A Scottish psychic is charged under Britain’s Witchcraft Act of 1735 as the Allies prepare to launch the D-day invasion.
Psychologist and family therapist Shandler (Ophelia’s Mom, not reviewed) recounts this unlikeliest of tales in brittle, colorless prose that diffuses much of its drama. Nell Duncan, an overweight mother of six whose two sons were off fighting Hitler while she was on trial, never really comes into focus as anything more than a pathetic oddity. Nor is the book’s readability helped by the author’s habit of skipping abruptly back and forth from Duncan’s days as a young tomboy romping through Edinburgh to her adult years as a controversial medium continually hounded by skeptical psychiatrists and authorities. Duncan’s psychic powers surfaced early but didn’t provide escape from a generally sad life. She was thrown out by her mother after bearing a child out of wedlock and lost an infant daughter. Saddled with a feckless husband and growing family, she resorted to performing in public. Séances and spiritualism were wildly popular in war-torn Britain as grieving relatives tried to contact the soldiers dying daily on the battlefield. Duncan had a history of revealing secret ship movements while in a trance, so when she began giving séances in the harbor town of Portsmouth on Jan. 14, 1944, local authorities feared she would divulge the pending D-day invasion, slated to be launched from a nearby port. Much of the story revolves around her nine-day trial. Duncan’s attorney called no fewer than 39 defense witnesses, each of whom testified that she produced the talking ghosts of their departed loved ones through a spirit guide named Albert. Shandler never addresses the credibility of these accounts (didn’t anyone ever think to bring a camera?), and we can’t help but feel that the whole truth eludes us.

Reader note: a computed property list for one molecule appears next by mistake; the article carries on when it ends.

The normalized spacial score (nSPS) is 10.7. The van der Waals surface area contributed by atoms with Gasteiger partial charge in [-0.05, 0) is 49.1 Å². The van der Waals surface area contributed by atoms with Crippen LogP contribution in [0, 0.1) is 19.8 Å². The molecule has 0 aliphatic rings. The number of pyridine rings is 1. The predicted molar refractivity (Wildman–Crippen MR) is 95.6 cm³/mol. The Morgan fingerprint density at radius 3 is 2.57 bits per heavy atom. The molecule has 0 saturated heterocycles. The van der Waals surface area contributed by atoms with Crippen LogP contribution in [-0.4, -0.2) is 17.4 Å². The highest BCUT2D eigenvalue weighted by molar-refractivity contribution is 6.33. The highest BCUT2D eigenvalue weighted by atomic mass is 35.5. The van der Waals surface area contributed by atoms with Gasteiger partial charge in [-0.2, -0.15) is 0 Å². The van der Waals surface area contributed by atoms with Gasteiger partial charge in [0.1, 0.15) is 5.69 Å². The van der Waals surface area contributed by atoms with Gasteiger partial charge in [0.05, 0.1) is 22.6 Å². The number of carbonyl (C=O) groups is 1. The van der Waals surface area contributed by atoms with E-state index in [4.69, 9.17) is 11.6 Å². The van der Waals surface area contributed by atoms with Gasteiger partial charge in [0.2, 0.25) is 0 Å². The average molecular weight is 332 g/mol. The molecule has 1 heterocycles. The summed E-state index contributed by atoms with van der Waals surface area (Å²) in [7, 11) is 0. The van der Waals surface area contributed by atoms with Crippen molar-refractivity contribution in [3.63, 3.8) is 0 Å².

The author never delivers the promised entertainment wallop.